Only very seldom is my attention captured by the launch of a new online media platform (Dan Abram’s unpronounceable Mediate seems like the most tiresome exercise imaginable, so tiresome that I had to debate whether or not to even link to it, and I’ve yet to bother launching my own Twitter), yet Slate.com’s recent announcement of their news aggregating Slatest is perhaps the most forward-looking development since Google decided to add in that little tab labeled “News.”
Slate editor David Plotz and ombudsman Jack Shafer are spot-on in realizing that the news doesn’t need to be generated on a 24/7 basis, that in fact most of the stories we encounter in the course of the average day are posted once in the morning, when the print journals “make” the news, again in the afternoon as bloggers and Twitterers and CNN talking heads begin to react to that day’s top stories, and once again in the evening, as the multitude of stories are placed in opposition against one another. We might think of these phases as analogous to reception, digestion, and introspection that accompanies any other cultural event, from the reading of a novel to seeing a movie. If I think about it (and it probably says something that up until this very instant, I hadn’t), I probably check my Google Reader no more than two or three times a day; once in the morning, to cue up any story of interest in tabs, again in the afternoon if I need something to read, and then again in the evening before I try (nobly) to retire my laptop for the day.
Slate hopes to by introducing something that is alternately referred to as the Slatest or the Slate Dozen (under the assumption, I guess, that while the first name is catchier, the second one more accurately depicts just what the service is meant to accomplish), which basically tracks the development of the day’s top stories thrice daily. Is the choice of precisely twelve stories that warrant attention artificial? Absolutely, but so too is the supposition that the Huffington Post needs to rotate its front page a half dozen times a day, so that right now the previous top news item, “Holder Launches Probe into CIA Interrogation Charges” is now sharing space with “Coroner Rules Michael Jackson’s Death a Homicide.” Someone at H. Post made the call that a significant (read: enormous) proportion of their readership would be more interested in the Jackson story than in the Holder bit, which has been developing throughout the day, but presumably this same someone couldn’t quite bring himself to knock the deliciously liberal Holder bit out of top billing. Someone had to make this editorial decision, just as someone at the NY Times toggles which stories get placed in bigger font than others, but by handing assessment of the news over to a select panel of editors, Slate is just being more honest about it.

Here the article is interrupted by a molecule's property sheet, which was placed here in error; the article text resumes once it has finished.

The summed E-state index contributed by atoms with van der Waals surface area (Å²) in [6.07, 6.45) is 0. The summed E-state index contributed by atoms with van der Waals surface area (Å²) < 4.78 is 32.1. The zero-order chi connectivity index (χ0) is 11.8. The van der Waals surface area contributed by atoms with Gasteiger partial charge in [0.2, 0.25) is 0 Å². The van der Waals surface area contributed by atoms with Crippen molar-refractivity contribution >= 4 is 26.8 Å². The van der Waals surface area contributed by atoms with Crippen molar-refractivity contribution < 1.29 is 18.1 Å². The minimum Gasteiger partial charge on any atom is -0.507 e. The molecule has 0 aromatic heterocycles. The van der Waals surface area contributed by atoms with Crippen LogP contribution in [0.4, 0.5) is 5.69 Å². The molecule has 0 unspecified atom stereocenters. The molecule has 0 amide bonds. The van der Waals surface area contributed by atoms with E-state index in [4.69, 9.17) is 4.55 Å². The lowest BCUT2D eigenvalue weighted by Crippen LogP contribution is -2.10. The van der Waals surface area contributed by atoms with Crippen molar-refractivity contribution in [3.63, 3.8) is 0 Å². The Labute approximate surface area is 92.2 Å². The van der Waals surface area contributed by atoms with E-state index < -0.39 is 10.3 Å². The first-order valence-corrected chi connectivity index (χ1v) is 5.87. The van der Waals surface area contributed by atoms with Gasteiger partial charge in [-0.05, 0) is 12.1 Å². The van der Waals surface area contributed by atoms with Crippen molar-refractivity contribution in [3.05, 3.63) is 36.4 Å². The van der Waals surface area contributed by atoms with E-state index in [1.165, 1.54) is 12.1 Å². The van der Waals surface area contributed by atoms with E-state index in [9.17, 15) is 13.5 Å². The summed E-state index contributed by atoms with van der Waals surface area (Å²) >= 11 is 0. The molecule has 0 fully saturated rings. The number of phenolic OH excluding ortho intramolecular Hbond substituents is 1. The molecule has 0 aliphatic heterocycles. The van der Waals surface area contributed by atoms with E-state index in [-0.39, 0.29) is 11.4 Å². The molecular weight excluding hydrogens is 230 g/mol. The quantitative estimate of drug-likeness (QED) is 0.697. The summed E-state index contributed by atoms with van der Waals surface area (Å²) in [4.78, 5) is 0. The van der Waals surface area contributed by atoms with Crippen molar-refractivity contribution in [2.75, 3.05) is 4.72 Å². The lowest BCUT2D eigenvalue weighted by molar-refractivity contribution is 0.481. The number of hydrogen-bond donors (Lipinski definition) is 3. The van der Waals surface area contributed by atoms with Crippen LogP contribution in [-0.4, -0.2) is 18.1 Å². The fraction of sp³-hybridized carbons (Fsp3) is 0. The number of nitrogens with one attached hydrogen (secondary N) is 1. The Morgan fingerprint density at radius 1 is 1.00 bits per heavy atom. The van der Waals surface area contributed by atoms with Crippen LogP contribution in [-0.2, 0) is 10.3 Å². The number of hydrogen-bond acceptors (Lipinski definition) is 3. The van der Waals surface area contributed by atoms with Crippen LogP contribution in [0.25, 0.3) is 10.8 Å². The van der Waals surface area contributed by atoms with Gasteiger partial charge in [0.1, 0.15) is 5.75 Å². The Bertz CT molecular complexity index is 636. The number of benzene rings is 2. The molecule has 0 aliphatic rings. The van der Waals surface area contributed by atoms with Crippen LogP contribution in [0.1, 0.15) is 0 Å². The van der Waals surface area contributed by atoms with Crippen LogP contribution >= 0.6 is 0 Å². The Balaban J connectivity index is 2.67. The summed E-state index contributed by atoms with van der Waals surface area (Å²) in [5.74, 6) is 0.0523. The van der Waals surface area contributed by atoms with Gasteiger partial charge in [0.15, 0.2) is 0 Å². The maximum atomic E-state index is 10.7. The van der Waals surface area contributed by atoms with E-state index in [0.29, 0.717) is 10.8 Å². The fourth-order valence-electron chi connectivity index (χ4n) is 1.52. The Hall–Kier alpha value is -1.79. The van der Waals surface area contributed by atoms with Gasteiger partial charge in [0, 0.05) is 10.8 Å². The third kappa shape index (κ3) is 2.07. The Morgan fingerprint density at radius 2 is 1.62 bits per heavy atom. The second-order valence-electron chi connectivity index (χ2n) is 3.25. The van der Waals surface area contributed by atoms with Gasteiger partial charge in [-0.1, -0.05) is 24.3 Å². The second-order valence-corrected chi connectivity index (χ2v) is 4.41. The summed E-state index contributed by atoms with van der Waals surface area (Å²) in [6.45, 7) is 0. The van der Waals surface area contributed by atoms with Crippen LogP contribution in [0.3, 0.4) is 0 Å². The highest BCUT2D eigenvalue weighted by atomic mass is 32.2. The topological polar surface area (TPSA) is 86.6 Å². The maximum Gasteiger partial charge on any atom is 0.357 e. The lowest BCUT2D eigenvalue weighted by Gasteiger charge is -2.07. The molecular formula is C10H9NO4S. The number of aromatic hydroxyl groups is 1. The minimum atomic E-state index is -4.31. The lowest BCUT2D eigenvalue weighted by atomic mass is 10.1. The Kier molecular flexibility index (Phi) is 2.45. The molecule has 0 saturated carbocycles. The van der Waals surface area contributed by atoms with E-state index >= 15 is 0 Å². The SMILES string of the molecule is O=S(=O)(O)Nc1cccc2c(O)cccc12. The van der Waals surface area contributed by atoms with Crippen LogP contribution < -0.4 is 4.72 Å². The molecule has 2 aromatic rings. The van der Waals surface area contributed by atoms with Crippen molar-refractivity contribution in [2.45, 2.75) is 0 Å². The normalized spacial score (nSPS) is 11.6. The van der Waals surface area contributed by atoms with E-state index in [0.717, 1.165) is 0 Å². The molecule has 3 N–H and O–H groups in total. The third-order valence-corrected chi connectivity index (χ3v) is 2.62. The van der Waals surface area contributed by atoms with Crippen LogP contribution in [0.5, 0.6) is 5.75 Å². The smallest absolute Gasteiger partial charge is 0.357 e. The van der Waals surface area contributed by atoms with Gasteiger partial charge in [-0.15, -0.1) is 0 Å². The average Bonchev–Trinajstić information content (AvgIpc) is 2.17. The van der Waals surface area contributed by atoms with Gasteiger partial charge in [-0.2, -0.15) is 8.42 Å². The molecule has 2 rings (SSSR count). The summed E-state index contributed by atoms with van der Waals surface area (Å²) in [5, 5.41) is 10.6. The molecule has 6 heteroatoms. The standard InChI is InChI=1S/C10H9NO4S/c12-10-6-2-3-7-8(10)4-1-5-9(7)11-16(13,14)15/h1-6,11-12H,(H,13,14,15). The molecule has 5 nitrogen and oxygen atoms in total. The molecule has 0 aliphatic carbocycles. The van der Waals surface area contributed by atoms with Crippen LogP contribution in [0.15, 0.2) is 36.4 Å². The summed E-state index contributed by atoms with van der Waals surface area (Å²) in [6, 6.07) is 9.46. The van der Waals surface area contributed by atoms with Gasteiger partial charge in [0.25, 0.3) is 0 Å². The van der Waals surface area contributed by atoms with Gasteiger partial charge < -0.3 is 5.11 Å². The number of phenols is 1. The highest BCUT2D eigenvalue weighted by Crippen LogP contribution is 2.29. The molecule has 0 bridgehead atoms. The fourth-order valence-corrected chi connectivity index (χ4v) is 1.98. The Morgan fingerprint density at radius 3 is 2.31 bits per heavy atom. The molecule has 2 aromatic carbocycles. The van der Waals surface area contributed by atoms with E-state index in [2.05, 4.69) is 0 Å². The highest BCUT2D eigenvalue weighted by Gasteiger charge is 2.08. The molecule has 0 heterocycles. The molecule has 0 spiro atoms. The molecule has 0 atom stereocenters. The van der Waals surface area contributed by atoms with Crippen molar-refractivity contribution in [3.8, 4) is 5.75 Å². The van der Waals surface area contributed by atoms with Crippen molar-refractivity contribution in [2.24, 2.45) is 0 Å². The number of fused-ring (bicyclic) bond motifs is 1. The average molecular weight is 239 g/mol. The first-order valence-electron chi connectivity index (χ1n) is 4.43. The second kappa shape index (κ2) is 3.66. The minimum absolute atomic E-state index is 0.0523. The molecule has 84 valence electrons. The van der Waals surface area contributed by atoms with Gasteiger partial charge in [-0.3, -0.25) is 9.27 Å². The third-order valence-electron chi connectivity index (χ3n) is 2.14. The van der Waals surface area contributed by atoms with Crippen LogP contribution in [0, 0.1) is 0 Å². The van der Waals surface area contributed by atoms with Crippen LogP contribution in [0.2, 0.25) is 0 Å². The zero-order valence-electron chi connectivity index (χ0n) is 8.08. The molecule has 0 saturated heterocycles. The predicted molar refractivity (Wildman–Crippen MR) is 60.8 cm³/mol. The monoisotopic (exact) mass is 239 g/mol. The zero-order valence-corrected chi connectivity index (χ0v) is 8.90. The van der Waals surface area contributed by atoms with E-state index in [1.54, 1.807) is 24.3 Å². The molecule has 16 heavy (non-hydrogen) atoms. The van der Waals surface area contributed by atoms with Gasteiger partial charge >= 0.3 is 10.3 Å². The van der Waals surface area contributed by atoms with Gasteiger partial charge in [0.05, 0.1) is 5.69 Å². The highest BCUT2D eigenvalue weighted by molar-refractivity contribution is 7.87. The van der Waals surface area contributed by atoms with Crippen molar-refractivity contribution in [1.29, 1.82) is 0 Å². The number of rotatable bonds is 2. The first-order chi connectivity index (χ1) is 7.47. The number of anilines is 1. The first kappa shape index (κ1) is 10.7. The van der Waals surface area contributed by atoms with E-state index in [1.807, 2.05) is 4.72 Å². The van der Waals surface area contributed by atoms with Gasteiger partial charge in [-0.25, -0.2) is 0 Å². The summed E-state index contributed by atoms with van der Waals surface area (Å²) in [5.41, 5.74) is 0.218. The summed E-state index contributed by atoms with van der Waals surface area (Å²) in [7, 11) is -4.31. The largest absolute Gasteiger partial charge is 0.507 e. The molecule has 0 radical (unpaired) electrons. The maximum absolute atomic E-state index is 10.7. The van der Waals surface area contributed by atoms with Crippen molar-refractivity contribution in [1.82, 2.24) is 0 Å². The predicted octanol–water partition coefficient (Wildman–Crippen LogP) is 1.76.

In a profile in The New Yorker this past year, it was observed that Arianna Huffington invites nearly everyone she meets to blog for her, which is of course a boon of that newly-installed blogger is Bill Maher or Alec Baldwin or Gordon Brown (anyone with the H. Post iPhone app will note that posts by Arianna and other celebrities are given priority over the rest of the rabble, even that day’s top story), yet becomes outright preposterous if the person in question is basically just a credentialed press cub elsewhere who is basically just recycling content from elsewhere under misleadingly bombastic headlines. Slatest (the other name is not only less catchy, but harder to type to boot) seems to eschew all of that, even generating the staff’s running Twitter feed of potentially interesting stories sans direct attribution. Slatest, as the near antithesis to Mediaite, seems to be the first web aggregator to directly acknowledge that what we perceive as news is by default a product of our collective experiences, not a function of a single individual (even if he is Alec Baldwin) exerting his influence on the day’s happenings.